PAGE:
24 Lies a Second: The Ecstasy and the Agony

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The Ecstasy and the Agony

Making an unexpectedly early appearance this year is Baz Luhrmann's Elvis, a bold attempt to explore some of the more obscure crevices of American popular culture (I jest). Why unexpectedly early? Well, the subject matter (one of the great American icons), the presence of a usually-reliable awards-bait performer like Tom Hanks, and the whopping running-time (the far side of two and a half hours) might reasonably lead one to conclude this is a film destined for a run at the Oscars. But prestige awards-bait movies usually appear no earlier than the Autumn; positioning Elvis as a summer blockbuster is a slightly odd choice.

Not that it isn't a good time to be releasing a movie about Elvis Presley, an undeniably colossal figure in the history of music, but one who tends to get forgotten about by most people for long stretches of time. As far as the UK goes, I remember there being a bit of a fuss about the tenth anniversary of his passing, a spate of sightings of the King in off-licences and supermarkets a couple of years later, more attention on the twentieth anniversary, and then an unexpected spike in interest when a TV commercial directed by Terry Gilliam powered a remix of A Little Less Conversation to the number one spot a couple of years later.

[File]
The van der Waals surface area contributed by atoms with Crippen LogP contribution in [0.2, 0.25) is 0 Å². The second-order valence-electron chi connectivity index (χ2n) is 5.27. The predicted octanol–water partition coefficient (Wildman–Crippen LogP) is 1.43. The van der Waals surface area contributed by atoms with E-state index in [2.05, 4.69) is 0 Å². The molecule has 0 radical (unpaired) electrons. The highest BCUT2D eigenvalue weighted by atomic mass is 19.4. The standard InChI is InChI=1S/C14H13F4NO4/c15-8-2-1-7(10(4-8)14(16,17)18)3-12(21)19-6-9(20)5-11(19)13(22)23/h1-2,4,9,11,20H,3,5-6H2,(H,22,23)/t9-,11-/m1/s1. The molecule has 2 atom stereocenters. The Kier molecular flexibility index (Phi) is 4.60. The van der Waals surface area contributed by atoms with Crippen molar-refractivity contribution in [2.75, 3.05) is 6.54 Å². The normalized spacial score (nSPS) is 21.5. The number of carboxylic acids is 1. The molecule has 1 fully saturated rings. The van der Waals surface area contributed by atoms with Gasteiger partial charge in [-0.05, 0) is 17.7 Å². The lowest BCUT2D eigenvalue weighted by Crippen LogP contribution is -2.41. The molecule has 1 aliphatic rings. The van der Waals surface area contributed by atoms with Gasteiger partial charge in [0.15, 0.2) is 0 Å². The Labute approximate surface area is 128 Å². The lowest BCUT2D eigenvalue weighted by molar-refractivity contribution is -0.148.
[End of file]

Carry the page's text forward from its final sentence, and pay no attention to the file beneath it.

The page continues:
This is not to say we are not living in a musical landscape influenced and to some extent defined by Presley's work, but Elvis' actual music too often gets absorbed into the greater mass of Elvis the cultural icon – the movies, the jumpsuits, hundreds of impersonators of rather varying quality. Perhaps one of the ideas behind the movie was to chip away at some of the impedimenta and acquaint people with something of Elvis Presley the man.